Trump made an arts commission all White, all male and almost entirely mediocre

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Look at the commission today and you see some similarities. After Donald Trump made a flurry of hasty, last-minute appointments to the board which oversees the design of much of what is built in the capital, the CFA is once again all White and all male after decades of more diverse membership. And many of these men are partial to suit jackets and bow ties, a sartorial throwback to the imaginary age when America was “great,” when White men like French, Gilbert and Olmsted ran things without women or people of color being allowed to express an opinion.

If the two images resemble each other, however, it is mostly superficial. The fundamental difference is this: The original members, and the vast majority of those who followed them over the past 110 years, were giants in their field, while the Trump appointees that now run the CFA are minor figures, chosen not for their accomplishment, but for their ideological conformity to a rigid doctrine of architectural classicism.

Over the years, the CFA has been a workhorse group whose members serve without salary, dedicated to improving the design of everything from monuments and memorials to federal coins, medals, insignia and office buildings. It may have begun as a White guys club, but that changed over the years and the CFA evolved into a living pantheon of American design excellence. Those who have served include some of this country’s greatest African American architects, Harry Robinson and Phil Freelon among them, as well as giants of modernism and mid-century design, such as Gordon Bunshaft and Kevin Roche. Women have been essential to its work and success, too, among them Aline Saarinen, Chloethiel Woodard Smith and Elizabeth Plater-Zyberk.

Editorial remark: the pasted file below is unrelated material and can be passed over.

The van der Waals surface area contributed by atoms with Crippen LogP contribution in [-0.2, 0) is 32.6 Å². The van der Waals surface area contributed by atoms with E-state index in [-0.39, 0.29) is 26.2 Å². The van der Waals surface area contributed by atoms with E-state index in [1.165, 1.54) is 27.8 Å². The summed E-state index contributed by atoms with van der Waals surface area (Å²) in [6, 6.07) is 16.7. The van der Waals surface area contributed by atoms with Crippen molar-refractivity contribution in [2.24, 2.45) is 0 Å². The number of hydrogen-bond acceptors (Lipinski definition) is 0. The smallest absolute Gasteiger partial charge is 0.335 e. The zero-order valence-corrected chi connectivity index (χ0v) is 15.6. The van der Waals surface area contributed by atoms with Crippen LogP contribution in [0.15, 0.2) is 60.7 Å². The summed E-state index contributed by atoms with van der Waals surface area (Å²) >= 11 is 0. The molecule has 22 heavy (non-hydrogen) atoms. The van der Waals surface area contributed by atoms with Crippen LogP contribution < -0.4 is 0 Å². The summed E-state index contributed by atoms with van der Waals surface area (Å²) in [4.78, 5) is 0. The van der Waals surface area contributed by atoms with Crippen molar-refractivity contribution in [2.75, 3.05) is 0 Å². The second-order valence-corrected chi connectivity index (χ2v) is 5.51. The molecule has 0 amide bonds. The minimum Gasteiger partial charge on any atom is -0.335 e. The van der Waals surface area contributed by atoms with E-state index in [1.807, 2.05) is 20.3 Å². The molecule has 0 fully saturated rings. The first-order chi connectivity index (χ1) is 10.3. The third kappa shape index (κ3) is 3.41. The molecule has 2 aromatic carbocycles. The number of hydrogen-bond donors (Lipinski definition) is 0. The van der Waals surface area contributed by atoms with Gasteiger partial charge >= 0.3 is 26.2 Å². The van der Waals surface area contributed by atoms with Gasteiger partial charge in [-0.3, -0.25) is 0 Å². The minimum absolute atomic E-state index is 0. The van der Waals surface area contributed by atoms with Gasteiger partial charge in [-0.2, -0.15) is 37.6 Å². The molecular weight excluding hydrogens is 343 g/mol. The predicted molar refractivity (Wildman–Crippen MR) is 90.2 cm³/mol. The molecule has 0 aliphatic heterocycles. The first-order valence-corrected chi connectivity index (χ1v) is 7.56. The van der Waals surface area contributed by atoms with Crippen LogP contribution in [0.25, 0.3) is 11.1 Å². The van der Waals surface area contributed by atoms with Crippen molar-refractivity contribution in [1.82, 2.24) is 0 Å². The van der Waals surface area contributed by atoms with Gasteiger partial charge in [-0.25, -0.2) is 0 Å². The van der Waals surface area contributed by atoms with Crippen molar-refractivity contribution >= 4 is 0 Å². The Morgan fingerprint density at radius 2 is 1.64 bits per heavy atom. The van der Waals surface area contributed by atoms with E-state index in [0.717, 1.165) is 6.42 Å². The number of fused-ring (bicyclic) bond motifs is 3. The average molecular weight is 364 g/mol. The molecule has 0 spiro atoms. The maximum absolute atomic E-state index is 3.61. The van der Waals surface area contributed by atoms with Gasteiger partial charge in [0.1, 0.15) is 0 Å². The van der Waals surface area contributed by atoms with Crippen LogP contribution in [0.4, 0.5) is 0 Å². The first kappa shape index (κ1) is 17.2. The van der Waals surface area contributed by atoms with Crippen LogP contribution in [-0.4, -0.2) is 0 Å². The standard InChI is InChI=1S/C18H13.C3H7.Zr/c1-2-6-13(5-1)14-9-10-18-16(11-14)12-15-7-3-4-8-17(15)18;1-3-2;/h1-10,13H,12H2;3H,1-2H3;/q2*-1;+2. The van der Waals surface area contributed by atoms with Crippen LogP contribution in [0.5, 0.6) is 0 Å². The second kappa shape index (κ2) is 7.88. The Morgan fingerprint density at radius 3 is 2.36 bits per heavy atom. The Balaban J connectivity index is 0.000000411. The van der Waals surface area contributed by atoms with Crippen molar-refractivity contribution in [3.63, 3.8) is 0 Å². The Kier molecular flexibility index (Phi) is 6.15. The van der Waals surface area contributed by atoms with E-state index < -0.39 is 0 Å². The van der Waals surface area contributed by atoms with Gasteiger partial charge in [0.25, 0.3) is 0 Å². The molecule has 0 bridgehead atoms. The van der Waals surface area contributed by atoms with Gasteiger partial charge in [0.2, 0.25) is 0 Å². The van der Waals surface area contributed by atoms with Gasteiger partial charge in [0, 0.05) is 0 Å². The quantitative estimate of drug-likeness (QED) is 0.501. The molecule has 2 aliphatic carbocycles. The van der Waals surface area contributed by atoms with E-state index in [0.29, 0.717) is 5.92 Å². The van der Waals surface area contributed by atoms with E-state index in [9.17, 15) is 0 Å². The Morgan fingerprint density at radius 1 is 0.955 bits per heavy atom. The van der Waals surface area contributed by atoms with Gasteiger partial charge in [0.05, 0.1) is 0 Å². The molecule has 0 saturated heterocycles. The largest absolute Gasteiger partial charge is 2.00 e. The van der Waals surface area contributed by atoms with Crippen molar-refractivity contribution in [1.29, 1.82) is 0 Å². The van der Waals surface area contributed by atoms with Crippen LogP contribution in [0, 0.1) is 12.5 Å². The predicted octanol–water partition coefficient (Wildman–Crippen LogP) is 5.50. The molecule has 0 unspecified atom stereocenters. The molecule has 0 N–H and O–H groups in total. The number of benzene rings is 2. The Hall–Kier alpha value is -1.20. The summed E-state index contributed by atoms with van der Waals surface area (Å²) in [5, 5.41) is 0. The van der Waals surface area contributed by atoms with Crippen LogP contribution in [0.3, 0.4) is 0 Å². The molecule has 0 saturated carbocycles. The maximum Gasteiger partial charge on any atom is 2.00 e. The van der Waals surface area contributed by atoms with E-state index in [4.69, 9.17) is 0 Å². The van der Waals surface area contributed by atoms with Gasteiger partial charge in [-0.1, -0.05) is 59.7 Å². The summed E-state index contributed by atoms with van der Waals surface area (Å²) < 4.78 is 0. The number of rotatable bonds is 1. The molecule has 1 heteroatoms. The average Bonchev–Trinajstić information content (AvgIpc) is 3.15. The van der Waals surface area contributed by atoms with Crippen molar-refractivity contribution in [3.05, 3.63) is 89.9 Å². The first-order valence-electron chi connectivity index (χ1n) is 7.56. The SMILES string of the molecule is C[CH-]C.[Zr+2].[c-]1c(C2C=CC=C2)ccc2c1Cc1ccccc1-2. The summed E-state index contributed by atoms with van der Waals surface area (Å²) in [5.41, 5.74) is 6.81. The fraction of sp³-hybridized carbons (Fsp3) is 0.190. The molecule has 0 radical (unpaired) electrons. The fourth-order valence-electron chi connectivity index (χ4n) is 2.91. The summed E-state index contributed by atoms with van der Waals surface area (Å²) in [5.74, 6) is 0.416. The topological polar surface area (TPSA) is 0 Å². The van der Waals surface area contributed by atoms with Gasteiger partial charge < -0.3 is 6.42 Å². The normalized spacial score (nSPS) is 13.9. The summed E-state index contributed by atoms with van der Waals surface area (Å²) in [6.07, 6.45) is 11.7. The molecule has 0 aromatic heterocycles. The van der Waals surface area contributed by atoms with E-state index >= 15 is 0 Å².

With only a few exceptions, the qualification for appointment to the CFA has been: You have won the top awards in your field and you can rise no higher in your chosen profession. Few if any of the Trump appointments come even close to that standard.

The Trump appointments to the CFA would effectively make the group useless and could lead to its demise. President Biden should move quickly to remove the current members, including the newly elected chairman of the commission, Justin Shubow, who isn’t a professional architect or designer, and recent appointments such as Steven W. Spandle, who designed the Trump tennis pavilion at the White House, and Perry Guillot, who gave a Trump makeover to the beloved White House Rose Garden. They should be replaced with a diverse body of professionals, including women and people of color, who bring a wide and spirited range of aesthetic viewpoints to the commission’s monthly meetings.

Fortunately, there are signs that the Biden administration is paying attention to things that might otherwise be seen as a low priority, given the crisis of the pandemic and its economic toll, and given the history of recent administrations, including Barack Obama’s, which neglected the several federal bodies that tend to arts and culture. On Feb. 3, Biden removed two Trump appointees to the National Capital Planning Commission, another design oversight and planning group, and the chair of the Advisory Council on Historic Preservation.

A clean sweep of the CFA wouldn’t just enable the administration to uphold its commitment to diversity within the federal government, it would save the administration major headaches, which are coming soon if the current commission remains in place. The last-minute Trump appointments weren’t just an egregious example of the administration embedding whiteness into the federal government. They were a last-minute backstop to defend one of the Trump administration’s more risible executive orders, the Dec. 21 order called “On Promoting Beautiful Federal Civic Architecture,” which would make classical architecture the effective default style for federal buildings in Washington and potentially around the country.